"Learning To Drive"
Directed by Isabel Coixet
The scene is a tree-lined residential street in Brooklyn, New York. A middle-aged woman sits behind the wheel of a car, listening to a turbaned Sikh as he calmly instructs her to start the car. Everything seems to be going smoothly until she stops short while merging onto the main road. When the Sikh asks what happened, she simply replies, “We’re moving.”
In her 10th feature film, “Learning to Drive,” director Isabel Coixet attempts to present an examination of friendship’s lasting impact only to just fall short of making the mark. Based on the 2002 New Yorker essay of the same name, the film stars Academy Award–nominee Patricia Clarkson as Wendy Shields, a literary critic who is left reeling after her husband Ted (Jake Weber) leaves her for a younger woman. Determined to pick up the pieces of her life, Wendy impulsively decides to get her driver’s license and asks Darwan Singh Tur (Ben Kingsley), an Indian cab driver she met the night Ted walked out, to give her lessons. As the two bond over their shared experiences, they begin to realize the importance of starting life anew and the value of having someone to share it with.
Though billed as a comedy prior to its release this past August, the film comes across as a poorly made Lifetime movie, primarily because Wendy’s story has no stakes whatsoever. The fact that Wendy has no conflict to overcome, despite her own self-absorbed nature, makes it difficult for viewers to identify with her. This could have been easily remedied had writer Sarah Kernochan, best known for her work on the 1986 film adaptation of Elizabeth McNeill’s memoir “9 1/2 Weeks,” chosen to focus on developing elements from Katha Pollitt’s original essay instead of crafting what can only be described as a severely underwritten narrative.
Despite this, the movie still functions largely due to Kingsley and Clarkson’s messy yet heartening dynamic, which almost resembles that between Steve Martin and John Candy in the 1987 comedy “Planes, Trains & Automobiles.” They manage to work together in every scene, using one performance to establish the other while gaining sympathy from viewers by adding an emotional side that develops along with their relationship. The reality of their bond not only makes the story real, but allows viewers to relate to their respective struggles.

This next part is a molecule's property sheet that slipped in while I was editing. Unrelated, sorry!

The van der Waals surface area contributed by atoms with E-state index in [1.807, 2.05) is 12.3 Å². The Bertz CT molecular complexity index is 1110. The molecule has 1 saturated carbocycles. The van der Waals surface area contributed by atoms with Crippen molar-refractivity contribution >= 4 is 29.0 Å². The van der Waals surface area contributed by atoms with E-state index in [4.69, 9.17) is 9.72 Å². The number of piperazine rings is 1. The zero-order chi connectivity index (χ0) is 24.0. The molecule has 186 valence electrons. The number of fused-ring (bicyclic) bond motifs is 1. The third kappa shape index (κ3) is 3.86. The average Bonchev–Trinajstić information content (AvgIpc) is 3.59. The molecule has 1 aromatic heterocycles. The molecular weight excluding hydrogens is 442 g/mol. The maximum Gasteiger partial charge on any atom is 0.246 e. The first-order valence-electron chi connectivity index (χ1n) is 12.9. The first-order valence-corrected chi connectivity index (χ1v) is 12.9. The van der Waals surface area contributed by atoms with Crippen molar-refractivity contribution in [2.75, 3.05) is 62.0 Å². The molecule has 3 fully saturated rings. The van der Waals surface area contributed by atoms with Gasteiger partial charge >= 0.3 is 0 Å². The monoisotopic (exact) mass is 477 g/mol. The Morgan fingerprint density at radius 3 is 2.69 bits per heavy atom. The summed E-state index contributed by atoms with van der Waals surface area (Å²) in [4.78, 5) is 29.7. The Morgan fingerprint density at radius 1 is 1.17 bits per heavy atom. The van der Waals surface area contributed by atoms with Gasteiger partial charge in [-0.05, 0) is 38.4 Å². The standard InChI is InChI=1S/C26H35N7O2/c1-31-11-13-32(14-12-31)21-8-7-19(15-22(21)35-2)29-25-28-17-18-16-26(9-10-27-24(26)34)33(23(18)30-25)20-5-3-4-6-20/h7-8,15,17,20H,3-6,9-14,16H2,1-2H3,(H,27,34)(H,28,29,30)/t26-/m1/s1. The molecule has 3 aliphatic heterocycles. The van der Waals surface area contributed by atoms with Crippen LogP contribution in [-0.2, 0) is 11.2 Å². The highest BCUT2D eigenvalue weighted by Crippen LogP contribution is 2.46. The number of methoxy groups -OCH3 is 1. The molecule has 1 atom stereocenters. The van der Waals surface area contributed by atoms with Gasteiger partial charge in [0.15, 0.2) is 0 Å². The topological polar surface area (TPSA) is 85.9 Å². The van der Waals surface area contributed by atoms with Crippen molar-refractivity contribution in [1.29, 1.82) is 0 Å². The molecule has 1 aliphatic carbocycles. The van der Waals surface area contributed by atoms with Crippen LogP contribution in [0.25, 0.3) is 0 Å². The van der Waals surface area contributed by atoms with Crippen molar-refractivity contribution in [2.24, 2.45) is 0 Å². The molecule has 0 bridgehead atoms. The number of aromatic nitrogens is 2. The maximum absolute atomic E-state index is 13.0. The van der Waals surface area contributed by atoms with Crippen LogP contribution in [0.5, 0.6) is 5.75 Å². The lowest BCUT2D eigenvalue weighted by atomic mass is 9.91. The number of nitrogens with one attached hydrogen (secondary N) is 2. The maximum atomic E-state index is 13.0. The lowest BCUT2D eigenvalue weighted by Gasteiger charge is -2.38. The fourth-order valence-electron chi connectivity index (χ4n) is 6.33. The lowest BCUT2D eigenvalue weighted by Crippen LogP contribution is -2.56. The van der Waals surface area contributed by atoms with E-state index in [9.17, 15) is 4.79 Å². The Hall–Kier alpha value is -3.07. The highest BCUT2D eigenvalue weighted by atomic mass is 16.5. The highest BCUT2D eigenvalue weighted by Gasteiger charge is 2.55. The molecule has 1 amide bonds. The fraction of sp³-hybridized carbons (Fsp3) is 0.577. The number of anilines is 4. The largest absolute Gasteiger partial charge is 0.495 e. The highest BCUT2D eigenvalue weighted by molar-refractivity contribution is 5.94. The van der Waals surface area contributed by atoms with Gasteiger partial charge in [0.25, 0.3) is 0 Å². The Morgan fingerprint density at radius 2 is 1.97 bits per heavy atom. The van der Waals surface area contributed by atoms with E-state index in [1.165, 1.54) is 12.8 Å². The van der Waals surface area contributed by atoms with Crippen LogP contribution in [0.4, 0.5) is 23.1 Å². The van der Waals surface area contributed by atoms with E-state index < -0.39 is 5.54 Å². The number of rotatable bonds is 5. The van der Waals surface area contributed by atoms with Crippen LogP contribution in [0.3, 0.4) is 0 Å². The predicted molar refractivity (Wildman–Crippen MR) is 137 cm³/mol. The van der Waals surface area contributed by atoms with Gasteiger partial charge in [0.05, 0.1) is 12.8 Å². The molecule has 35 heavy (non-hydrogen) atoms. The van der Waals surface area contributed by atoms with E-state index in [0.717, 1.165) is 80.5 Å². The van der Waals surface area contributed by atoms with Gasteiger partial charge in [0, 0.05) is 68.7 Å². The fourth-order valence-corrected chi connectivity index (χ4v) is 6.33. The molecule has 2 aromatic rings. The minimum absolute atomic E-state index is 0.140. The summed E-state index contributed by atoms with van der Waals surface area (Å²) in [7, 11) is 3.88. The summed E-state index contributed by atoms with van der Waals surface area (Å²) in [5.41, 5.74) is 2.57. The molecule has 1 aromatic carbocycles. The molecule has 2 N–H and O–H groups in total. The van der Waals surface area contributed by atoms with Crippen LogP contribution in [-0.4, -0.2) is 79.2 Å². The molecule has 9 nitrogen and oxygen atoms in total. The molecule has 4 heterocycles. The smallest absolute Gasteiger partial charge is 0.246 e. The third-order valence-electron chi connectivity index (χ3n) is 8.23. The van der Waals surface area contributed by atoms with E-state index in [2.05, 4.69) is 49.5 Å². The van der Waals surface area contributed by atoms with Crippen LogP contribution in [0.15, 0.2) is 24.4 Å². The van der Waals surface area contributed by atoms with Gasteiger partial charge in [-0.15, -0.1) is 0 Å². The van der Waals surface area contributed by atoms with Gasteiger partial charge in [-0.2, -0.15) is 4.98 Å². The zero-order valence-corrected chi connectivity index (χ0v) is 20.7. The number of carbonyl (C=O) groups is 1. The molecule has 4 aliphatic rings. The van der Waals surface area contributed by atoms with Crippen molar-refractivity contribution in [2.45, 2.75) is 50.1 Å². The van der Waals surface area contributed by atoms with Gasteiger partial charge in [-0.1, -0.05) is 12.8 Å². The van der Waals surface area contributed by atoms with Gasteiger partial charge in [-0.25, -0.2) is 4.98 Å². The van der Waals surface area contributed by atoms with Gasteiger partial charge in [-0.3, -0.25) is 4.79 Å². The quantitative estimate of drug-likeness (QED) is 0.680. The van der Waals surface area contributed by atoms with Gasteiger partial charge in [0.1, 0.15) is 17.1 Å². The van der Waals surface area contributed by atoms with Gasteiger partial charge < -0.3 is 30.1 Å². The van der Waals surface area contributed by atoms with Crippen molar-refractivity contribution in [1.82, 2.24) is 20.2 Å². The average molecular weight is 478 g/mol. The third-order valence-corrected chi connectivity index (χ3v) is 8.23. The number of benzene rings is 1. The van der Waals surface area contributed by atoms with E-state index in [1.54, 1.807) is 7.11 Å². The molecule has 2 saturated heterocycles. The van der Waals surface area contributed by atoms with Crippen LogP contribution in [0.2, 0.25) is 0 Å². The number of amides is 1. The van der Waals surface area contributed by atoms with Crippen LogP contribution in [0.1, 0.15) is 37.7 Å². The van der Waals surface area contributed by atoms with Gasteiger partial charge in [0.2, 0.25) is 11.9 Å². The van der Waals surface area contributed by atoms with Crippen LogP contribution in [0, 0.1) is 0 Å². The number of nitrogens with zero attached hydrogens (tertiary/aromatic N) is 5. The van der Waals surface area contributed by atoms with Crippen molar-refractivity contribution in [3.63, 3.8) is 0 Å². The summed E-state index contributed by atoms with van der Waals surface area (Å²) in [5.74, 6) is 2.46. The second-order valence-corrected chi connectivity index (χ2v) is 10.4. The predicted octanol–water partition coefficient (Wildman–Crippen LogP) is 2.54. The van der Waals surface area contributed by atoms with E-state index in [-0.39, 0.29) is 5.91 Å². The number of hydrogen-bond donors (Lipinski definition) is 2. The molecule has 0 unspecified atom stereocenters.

The same cannot be said for English actress Sarita Choudhury, who plays Darwan’s new wife Jasleen, a stranger to the United States who is afraid to even set foot outside their Queens apartment. Choudhury, best known for her roles in “Kings” and “Homeland,” struggles to bring Jasleen to life through precision-perfect dramatic timing and ultimately falls victim to the disingenuous characterization.
In terms of the story, the plot moves too quickly at points. Editors Keith Reamer and Thelma Schoonmaker fail to establish a consistent pace and leave audiences confused by the unequal distribution of comedy and drama, but the strong presence of both Kingsley and Clarkson manages to save them from being lost in the plot.
The biggest flaw is that the ending, while sufficient for the advancement of the story, is extremely predictable and leaves the audience disappointed over what could have been an insightful examination of how one chance encounter can truly change a person’s life in ways they never imagined.
“Learning to Drive” was meant to glorify the beautiful simplicity of a personal bond, but fails to do so because it is unable to maintain interest. While it aims high, the film only ends up being a jumbled mess that not even two award-winning actors can save.